ATLANTA — U.S. Attorney General Jeff Sessions said Tuesday that one of his top priorities is investigating and prosecuting sex crimes against children despite technology that has made it easier for criminals to avoid detection.
Sessions spoke to police and prosecutors gathered in Atlanta for a conference on child exploitation, including child pornography and sex trafficking. Sessions, a former prosecutor in Alabama, acknowledged the challenges law enforcement face, including technology that allows predators to go undetected while phones and tablets make it easier to reach young children.
"Nothing less than a united effort will be enough to keep our children from becoming victims of exploitation," Sessions said. "It will take all of us — investigators, prosecutors and victim support specialists; teachers, parents and concerned citizens."
Sessions warned predators they will be found and prosecuted, citing recent federal cases that involved law enforcement working across state lines in Alabama and Georgia to arrest 29 people suspected of possession and distribution of child pornography, and a Kansas child pornography distribution case prompted by several callers to a police tip-line.
Sessions strayed briefly from his prepared remarks to reiterate his belief that tougher tactics compared to those favored by the Obama administration will lower violent crime overall and could reduce the soaring number of drug overdose deaths.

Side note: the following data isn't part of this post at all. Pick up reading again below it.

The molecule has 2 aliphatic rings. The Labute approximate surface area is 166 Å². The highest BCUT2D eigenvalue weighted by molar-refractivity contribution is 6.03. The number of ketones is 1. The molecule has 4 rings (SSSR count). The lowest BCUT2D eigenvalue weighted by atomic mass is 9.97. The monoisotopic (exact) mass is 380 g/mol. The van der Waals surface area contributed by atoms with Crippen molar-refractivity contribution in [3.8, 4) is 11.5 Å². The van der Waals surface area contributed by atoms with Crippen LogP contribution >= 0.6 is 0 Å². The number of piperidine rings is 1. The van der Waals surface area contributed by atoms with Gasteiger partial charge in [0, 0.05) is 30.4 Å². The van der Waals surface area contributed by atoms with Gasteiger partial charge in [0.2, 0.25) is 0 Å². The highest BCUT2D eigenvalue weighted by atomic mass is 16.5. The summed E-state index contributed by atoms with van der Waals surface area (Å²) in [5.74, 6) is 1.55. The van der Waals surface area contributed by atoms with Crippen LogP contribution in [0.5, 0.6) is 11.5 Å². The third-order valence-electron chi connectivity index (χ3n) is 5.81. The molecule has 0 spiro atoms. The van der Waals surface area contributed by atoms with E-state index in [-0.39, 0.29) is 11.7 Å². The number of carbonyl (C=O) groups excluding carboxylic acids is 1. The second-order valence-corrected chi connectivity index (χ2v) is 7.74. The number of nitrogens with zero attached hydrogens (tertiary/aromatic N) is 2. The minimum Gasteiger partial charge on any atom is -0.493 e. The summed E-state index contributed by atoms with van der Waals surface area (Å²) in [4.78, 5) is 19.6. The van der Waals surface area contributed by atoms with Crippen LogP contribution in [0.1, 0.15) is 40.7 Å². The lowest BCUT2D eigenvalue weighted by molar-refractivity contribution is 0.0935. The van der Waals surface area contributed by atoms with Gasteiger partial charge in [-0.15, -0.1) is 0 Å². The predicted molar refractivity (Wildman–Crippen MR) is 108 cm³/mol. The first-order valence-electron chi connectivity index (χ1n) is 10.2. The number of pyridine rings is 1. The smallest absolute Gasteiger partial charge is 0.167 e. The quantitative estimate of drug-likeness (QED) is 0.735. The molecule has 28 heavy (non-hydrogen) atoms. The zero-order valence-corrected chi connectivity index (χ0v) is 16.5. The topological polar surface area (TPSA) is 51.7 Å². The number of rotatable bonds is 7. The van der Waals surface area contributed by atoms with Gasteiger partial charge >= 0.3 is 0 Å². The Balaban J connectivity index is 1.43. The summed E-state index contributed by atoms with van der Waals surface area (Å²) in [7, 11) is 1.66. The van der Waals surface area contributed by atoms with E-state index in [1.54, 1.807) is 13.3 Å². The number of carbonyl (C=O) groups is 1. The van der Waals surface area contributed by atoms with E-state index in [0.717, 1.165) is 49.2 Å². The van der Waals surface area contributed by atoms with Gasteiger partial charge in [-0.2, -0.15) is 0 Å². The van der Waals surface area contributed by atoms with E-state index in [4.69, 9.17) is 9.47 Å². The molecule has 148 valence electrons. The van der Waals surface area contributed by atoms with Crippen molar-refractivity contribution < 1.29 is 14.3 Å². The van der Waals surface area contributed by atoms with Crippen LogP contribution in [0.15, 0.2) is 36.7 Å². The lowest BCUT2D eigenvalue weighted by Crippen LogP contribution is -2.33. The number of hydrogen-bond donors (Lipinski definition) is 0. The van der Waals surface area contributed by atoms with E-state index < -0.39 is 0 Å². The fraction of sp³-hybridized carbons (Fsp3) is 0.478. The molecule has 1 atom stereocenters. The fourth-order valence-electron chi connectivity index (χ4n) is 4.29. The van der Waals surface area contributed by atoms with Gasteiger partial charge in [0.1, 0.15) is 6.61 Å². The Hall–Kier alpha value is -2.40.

"The murder rate a few years ago was half what it was in 1980, a tremendous achievement," Sessions said. "But the truth is, we're seeing something that I don't think is a blip. We had an 11 percent increase in murder last year."
According to the latest FBI statistics for 2015, the estimated number of murders increased by 10.8 percent from the previous year. The FBI said the total was a 9.3 percent drop since estimates in 2006.
Sessions said incarceration may be the only sure way to stop people accused of committing sex crimes against children from abusing others in the future. Critics say more imprisonment will make prisons overcrowded without a long-term benefit.
Sessions didn't address Trump's recent criticism of the Department of Justice. On Monday, the president took to Twitter to blast the department's legal strategy for depending a travel ban before the U.S. Supreme Court.
He also didn't reference a government contractor in Georgia who was charged on Monday with leading a classified report containing "Top Secret level" information to an online news organization. The woman's attorney has declined to confirm whether she is accused of leaking an NSA report on Russian hackers. The report was published online Monday by The Intercept.